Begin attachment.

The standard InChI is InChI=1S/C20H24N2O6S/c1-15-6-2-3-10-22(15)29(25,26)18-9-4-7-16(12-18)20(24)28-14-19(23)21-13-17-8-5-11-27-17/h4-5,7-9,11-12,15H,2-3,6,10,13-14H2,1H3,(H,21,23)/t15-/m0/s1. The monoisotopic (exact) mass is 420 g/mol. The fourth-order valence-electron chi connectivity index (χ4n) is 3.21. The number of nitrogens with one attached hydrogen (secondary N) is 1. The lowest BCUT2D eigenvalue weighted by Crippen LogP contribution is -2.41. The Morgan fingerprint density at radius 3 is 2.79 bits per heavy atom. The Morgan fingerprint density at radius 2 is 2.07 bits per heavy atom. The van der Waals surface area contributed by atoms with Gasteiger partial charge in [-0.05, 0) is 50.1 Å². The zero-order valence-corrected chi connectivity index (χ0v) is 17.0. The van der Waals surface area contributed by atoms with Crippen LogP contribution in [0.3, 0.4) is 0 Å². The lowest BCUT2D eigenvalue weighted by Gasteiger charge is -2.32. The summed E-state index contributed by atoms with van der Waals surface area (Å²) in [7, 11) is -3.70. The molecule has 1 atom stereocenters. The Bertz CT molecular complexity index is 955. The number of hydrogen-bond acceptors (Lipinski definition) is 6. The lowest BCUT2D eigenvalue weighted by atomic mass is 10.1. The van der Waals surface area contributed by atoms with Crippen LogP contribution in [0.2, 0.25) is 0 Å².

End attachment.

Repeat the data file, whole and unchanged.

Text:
The standard InChI is InChI=1S/C20H24N2O6S/c1-15-6-2-3-10-22(15)29(25,26)18-9-4-7-16(12-18)20(24)28-14-19(23)21-13-17-8-5-11-27-17/h4-5,7-9,11-12,15H,2-3,6,10,13-14H2,1H3,(H,21,23)/t15-/m0/s1. The monoisotopic (exact) mass is 420 g/mol. The fourth-order valence-electron chi connectivity index (χ4n) is 3.21. The number of nitrogens with one attached hydrogen (secondary N) is 1. The lowest BCUT2D eigenvalue weighted by Crippen LogP contribution is -2.41. The Morgan fingerprint density at radius 3 is 2.79 bits per heavy atom. The Morgan fingerprint density at radius 2 is 2.07 bits per heavy atom. The van der Waals surface area contributed by atoms with Gasteiger partial charge in [-0.05, 0) is 50.1 Å². The zero-order valence-corrected chi connectivity index (χ0v) is 17.0. The van der Waals surface area contributed by atoms with Crippen LogP contribution in [0.3, 0.4) is 0 Å². The lowest BCUT2D eigenvalue weighted by Gasteiger charge is -2.32. The summed E-state index contributed by atoms with van der Waals surface area (Å²) in [7, 11) is -3.70. The molecule has 1 atom stereocenters. The Bertz CT molecular complexity index is 955. The number of hydrogen-bond acceptors (Lipinski definition) is 6. The lowest BCUT2D eigenvalue weighted by atomic mass is 10.1. The van der Waals surface area contributed by atoms with Crippen LogP contribution in [0.2, 0.25) is 0 Å².